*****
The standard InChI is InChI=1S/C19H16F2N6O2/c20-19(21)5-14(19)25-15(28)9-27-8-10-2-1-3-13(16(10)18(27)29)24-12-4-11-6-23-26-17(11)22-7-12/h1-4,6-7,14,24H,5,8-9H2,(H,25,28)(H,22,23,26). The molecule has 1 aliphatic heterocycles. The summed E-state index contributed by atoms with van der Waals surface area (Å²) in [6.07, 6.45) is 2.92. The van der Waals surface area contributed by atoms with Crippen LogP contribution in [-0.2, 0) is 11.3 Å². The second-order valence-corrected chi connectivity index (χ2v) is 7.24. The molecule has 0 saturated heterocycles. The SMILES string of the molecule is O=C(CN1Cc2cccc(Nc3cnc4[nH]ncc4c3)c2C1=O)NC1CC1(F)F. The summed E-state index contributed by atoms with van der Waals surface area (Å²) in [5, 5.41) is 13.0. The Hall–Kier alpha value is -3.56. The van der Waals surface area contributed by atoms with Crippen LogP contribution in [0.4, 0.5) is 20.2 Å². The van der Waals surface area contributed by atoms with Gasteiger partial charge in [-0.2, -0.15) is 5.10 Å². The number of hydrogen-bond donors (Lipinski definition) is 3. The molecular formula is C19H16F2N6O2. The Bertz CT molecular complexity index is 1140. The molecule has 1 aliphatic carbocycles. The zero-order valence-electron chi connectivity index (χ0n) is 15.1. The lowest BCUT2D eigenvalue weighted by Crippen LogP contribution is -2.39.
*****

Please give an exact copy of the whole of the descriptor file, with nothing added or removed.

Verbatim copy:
The standard InChI is InChI=1S/C19H16F2N6O2/c20-19(21)5-14(19)25-15(28)9-27-8-10-2-1-3-13(16(10)18(27)29)24-12-4-11-6-23-26-17(11)22-7-12/h1-4,6-7,14,24H,5,8-9H2,(H,25,28)(H,22,23,26). The molecule has 1 aliphatic heterocycles. The summed E-state index contributed by atoms with van der Waals surface area (Å²) in [6.07, 6.45) is 2.92. The van der Waals surface area contributed by atoms with Crippen LogP contribution in [-0.2, 0) is 11.3 Å². The second-order valence-corrected chi connectivity index (χ2v) is 7.24. The molecule has 0 saturated heterocycles. The SMILES string of the molecule is O=C(CN1Cc2cccc(Nc3cnc4[nH]ncc4c3)c2C1=O)NC1CC1(F)F. The summed E-state index contributed by atoms with van der Waals surface area (Å²) in [5, 5.41) is 13.0. The Hall–Kier alpha value is -3.56. The van der Waals surface area contributed by atoms with Crippen LogP contribution in [0.4, 0.5) is 20.2 Å². The van der Waals surface area contributed by atoms with Gasteiger partial charge in [-0.2, -0.15) is 5.10 Å². The number of hydrogen-bond donors (Lipinski definition) is 3. The molecular formula is C19H16F2N6O2. The Bertz CT molecular complexity index is 1140. The molecule has 1 aliphatic carbocycles. The zero-order valence-electron chi connectivity index (χ0n) is 15.1. The lowest BCUT2D eigenvalue weighted by Crippen LogP contribution is -2.39.